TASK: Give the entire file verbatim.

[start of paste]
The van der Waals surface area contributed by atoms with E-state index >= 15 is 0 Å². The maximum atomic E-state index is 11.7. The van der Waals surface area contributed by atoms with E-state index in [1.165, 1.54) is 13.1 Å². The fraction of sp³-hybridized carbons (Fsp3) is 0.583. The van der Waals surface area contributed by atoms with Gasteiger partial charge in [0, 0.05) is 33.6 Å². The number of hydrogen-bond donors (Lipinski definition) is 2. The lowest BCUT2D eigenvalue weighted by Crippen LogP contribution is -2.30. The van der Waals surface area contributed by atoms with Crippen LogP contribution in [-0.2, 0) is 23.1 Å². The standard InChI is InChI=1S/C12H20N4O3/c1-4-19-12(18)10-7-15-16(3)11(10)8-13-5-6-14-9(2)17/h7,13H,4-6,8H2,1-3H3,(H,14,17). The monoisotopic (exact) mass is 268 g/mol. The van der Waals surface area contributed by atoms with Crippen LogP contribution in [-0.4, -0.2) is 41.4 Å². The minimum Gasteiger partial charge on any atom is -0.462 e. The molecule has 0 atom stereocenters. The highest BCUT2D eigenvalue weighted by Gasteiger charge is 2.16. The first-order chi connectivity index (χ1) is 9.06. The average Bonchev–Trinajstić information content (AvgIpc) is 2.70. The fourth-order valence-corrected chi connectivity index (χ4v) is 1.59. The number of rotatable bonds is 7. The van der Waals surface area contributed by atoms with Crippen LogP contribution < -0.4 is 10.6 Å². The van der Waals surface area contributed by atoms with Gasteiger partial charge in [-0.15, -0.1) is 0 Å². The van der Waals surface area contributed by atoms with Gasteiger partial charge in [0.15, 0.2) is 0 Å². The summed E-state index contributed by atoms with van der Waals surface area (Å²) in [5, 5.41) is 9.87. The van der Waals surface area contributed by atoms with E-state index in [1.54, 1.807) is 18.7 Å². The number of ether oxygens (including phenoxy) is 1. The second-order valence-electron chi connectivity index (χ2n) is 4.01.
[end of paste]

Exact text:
The van der Waals surface area contributed by atoms with E-state index >= 15 is 0 Å². The maximum atomic E-state index is 11.7. The van der Waals surface area contributed by atoms with E-state index in [1.165, 1.54) is 13.1 Å². The fraction of sp³-hybridized carbons (Fsp3) is 0.583. The van der Waals surface area contributed by atoms with Gasteiger partial charge in [0, 0.05) is 33.6 Å². The number of hydrogen-bond donors (Lipinski definition) is 2. The lowest BCUT2D eigenvalue weighted by Crippen LogP contribution is -2.30. The van der Waals surface area contributed by atoms with Crippen LogP contribution in [-0.2, 0) is 23.1 Å². The standard InChI is InChI=1S/C12H20N4O3/c1-4-19-12(18)10-7-15-16(3)11(10)8-13-5-6-14-9(2)17/h7,13H,4-6,8H2,1-3H3,(H,14,17). The monoisotopic (exact) mass is 268 g/mol. The van der Waals surface area contributed by atoms with Crippen LogP contribution in [-0.4, -0.2) is 41.4 Å². The minimum Gasteiger partial charge on any atom is -0.462 e. The molecule has 0 atom stereocenters. The highest BCUT2D eigenvalue weighted by Gasteiger charge is 2.16. The first-order chi connectivity index (χ1) is 9.06. The average Bonchev–Trinajstić information content (AvgIpc) is 2.70. The fourth-order valence-corrected chi connectivity index (χ4v) is 1.59. The number of rotatable bonds is 7. The van der Waals surface area contributed by atoms with Crippen LogP contribution < -0.4 is 10.6 Å². The van der Waals surface area contributed by atoms with Gasteiger partial charge in [-0.15, -0.1) is 0 Å². The van der Waals surface area contributed by atoms with Gasteiger partial charge in [0.15, 0.2) is 0 Å². The summed E-state index contributed by atoms with van der Waals surface area (Å²) in [5, 5.41) is 9.87. The van der Waals surface area contributed by atoms with E-state index in [1.54, 1.807) is 18.7 Å². The number of ether oxygens (including phenoxy) is 1. The second-order valence-electron chi connectivity index (χ2n) is 4.01.